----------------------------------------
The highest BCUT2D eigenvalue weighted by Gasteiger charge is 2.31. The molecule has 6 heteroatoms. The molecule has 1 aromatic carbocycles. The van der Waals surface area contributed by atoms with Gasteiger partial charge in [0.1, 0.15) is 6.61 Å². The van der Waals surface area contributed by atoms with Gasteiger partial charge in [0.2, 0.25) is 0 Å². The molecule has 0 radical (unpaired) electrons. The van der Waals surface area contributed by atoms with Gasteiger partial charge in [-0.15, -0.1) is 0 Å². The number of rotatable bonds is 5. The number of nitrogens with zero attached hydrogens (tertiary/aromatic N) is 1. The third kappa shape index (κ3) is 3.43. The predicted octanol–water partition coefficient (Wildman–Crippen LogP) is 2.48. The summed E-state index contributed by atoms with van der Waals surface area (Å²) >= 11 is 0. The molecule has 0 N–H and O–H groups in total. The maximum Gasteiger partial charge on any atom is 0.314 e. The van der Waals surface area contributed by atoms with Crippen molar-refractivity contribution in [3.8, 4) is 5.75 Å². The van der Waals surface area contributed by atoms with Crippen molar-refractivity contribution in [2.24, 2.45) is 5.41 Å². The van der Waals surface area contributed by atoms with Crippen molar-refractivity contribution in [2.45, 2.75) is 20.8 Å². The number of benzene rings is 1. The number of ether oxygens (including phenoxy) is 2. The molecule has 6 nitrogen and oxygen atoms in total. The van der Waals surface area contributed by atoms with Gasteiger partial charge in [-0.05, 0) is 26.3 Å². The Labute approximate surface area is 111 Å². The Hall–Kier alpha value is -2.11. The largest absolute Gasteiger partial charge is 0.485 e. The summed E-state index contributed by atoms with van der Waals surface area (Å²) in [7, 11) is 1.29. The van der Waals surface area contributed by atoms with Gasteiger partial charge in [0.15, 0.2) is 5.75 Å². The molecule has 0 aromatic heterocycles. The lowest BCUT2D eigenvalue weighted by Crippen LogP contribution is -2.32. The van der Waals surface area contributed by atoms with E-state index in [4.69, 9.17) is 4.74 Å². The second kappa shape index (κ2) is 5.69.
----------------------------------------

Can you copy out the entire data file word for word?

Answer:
The highest BCUT2D eigenvalue weighted by Gasteiger charge is 2.31. The molecule has 6 heteroatoms. The molecule has 1 aromatic carbocycles. The van der Waals surface area contributed by atoms with Gasteiger partial charge in [0.1, 0.15) is 6.61 Å². The van der Waals surface area contributed by atoms with Gasteiger partial charge in [0.2, 0.25) is 0 Å². The molecule has 0 radical (unpaired) electrons. The van der Waals surface area contributed by atoms with Gasteiger partial charge in [-0.15, -0.1) is 0 Å². The number of rotatable bonds is 5. The number of nitrogens with zero attached hydrogens (tertiary/aromatic N) is 1. The third kappa shape index (κ3) is 3.43. The predicted octanol–water partition coefficient (Wildman–Crippen LogP) is 2.48. The summed E-state index contributed by atoms with van der Waals surface area (Å²) >= 11 is 0. The molecule has 0 N–H and O–H groups in total. The maximum Gasteiger partial charge on any atom is 0.314 e. The van der Waals surface area contributed by atoms with Crippen molar-refractivity contribution in [3.8, 4) is 5.75 Å². The van der Waals surface area contributed by atoms with Crippen molar-refractivity contribution in [2.24, 2.45) is 5.41 Å². The van der Waals surface area contributed by atoms with Crippen molar-refractivity contribution in [2.45, 2.75) is 20.8 Å². The number of benzene rings is 1. The number of ether oxygens (including phenoxy) is 2. The molecule has 6 nitrogen and oxygen atoms in total. The van der Waals surface area contributed by atoms with Gasteiger partial charge in [-0.05, 0) is 26.3 Å². The Labute approximate surface area is 111 Å². The Hall–Kier alpha value is -2.11. The largest absolute Gasteiger partial charge is 0.485 e. The summed E-state index contributed by atoms with van der Waals surface area (Å²) in [7, 11) is 1.29. The van der Waals surface area contributed by atoms with Gasteiger partial charge in [0.15, 0.2) is 5.75 Å². The molecule has 0 aromatic heterocycles. The lowest BCUT2D eigenvalue weighted by Crippen LogP contribution is -2.32. The van der Waals surface area contributed by atoms with E-state index in [4.69, 9.17) is 4.74 Å². The second kappa shape index (κ2) is 5.69.